Laureen Kodani | ePortfolio
With the adoption of cloud applications, we can expect the trend for mobile devices to be considered as a pedagogical tool to encourage a more interactive and student-centered learning environment (Johnson, Adams & Cummins, 2012). I feel this is inevitable if educators want to engage learners in an effective way. Students use mobile devices to perform a variety of tasks throughout the day. Why not incorporate their current behavior in the learning process? For example, mobile users can download the Kindle app for free and use it to view eBooks and upload reading material in PDF format. An important and useful aspect is the ability to highlight and take notes. Learners can search for relevant material on the Internet or refer to digital versions of class resources. In addition, teachers can easily implement social learning components. For example, students use Twitter or a class blog to respond to questions or as a reflection of acquired knowledge. It is important to clarify the purpose of instruction and determine how mobile devices can augment the process. The planning process is critical to assure mobile devices drive, not replace, teaching and learning.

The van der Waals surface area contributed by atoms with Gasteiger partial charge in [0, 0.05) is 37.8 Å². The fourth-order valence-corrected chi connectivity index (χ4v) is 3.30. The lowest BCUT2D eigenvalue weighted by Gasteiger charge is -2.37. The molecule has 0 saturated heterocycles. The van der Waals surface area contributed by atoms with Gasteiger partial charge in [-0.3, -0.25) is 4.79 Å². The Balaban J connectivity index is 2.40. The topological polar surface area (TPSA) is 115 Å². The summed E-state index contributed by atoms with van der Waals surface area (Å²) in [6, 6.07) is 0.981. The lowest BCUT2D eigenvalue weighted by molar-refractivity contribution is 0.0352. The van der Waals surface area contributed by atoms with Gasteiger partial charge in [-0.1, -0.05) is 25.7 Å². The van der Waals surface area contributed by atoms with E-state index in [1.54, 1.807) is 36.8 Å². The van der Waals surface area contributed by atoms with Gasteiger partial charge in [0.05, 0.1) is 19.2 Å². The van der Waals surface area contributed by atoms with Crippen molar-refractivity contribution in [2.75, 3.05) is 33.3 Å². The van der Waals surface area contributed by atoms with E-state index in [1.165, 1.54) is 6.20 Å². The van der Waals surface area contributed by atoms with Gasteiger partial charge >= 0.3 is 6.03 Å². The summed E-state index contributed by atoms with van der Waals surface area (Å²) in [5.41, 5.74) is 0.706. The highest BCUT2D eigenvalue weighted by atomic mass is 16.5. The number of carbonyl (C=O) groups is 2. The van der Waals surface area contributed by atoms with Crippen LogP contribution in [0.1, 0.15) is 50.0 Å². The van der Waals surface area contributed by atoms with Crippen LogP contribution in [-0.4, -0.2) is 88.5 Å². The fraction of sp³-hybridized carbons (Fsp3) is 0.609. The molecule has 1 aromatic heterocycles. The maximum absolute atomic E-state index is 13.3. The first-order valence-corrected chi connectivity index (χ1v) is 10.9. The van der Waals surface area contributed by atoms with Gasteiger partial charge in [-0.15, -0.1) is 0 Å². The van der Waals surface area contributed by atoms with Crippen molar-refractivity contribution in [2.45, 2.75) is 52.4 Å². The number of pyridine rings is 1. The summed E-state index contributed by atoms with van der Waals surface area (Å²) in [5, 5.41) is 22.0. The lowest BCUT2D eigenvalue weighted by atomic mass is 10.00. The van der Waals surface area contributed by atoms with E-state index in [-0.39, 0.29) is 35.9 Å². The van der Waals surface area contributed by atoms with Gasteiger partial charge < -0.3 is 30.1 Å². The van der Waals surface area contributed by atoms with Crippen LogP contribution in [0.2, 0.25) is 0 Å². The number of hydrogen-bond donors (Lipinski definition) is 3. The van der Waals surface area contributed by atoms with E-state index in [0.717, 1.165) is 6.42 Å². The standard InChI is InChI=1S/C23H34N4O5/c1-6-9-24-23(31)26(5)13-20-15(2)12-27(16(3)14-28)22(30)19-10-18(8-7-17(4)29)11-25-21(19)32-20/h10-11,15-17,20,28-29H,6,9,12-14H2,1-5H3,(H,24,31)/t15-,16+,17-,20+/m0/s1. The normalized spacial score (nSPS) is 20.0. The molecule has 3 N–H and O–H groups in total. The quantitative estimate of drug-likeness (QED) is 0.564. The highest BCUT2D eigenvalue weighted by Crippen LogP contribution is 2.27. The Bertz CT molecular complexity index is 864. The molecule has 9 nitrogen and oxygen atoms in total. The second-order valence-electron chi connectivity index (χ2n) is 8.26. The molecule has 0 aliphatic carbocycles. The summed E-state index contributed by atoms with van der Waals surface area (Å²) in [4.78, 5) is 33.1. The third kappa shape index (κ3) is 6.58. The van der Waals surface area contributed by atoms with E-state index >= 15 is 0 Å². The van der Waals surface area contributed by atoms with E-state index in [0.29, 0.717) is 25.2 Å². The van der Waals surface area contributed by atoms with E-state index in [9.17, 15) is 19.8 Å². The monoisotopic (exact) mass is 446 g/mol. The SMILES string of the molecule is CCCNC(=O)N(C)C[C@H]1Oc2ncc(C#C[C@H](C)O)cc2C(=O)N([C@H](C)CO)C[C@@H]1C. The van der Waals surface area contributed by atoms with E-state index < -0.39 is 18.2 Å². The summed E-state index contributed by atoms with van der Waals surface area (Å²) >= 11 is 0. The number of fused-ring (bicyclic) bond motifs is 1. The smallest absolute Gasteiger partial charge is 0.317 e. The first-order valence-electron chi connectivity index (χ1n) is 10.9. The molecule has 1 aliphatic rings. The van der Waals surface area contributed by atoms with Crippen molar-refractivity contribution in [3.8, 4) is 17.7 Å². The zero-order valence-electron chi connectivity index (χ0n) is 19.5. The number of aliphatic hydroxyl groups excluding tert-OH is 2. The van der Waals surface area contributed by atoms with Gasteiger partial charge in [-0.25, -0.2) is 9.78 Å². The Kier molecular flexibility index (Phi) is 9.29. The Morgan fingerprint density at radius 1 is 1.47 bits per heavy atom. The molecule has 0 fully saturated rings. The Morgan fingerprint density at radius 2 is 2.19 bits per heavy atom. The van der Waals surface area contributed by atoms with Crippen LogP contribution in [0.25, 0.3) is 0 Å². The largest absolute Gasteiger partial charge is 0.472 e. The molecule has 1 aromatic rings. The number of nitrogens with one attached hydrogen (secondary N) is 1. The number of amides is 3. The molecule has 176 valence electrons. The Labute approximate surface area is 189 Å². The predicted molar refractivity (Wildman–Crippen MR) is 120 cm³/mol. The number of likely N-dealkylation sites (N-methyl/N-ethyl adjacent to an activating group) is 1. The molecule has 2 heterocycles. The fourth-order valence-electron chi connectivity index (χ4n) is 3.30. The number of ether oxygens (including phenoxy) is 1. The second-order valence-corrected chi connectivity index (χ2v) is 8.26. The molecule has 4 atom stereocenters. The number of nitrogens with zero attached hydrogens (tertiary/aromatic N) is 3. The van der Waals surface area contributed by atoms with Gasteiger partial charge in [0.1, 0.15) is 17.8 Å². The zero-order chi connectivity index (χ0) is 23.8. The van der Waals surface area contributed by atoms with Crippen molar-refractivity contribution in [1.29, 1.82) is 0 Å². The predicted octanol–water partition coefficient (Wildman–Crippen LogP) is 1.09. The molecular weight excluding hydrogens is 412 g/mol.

The possibilities are numerous and require teachers to be informed about emerging technologies and trends. Furthermore, teachers need to exercise flexibility, fearlessness, and fervor when learning how to use new technology in the classroom to meet the needs of digital natives.

Johnson, L., Adams, S., and Cummins, M. (2012). Mobile apps. The NMC Horizon Report: 2012 Higher Education Edition. Austin, Texas: The New Media Consortium. pp. 10-13. Retrieved from]

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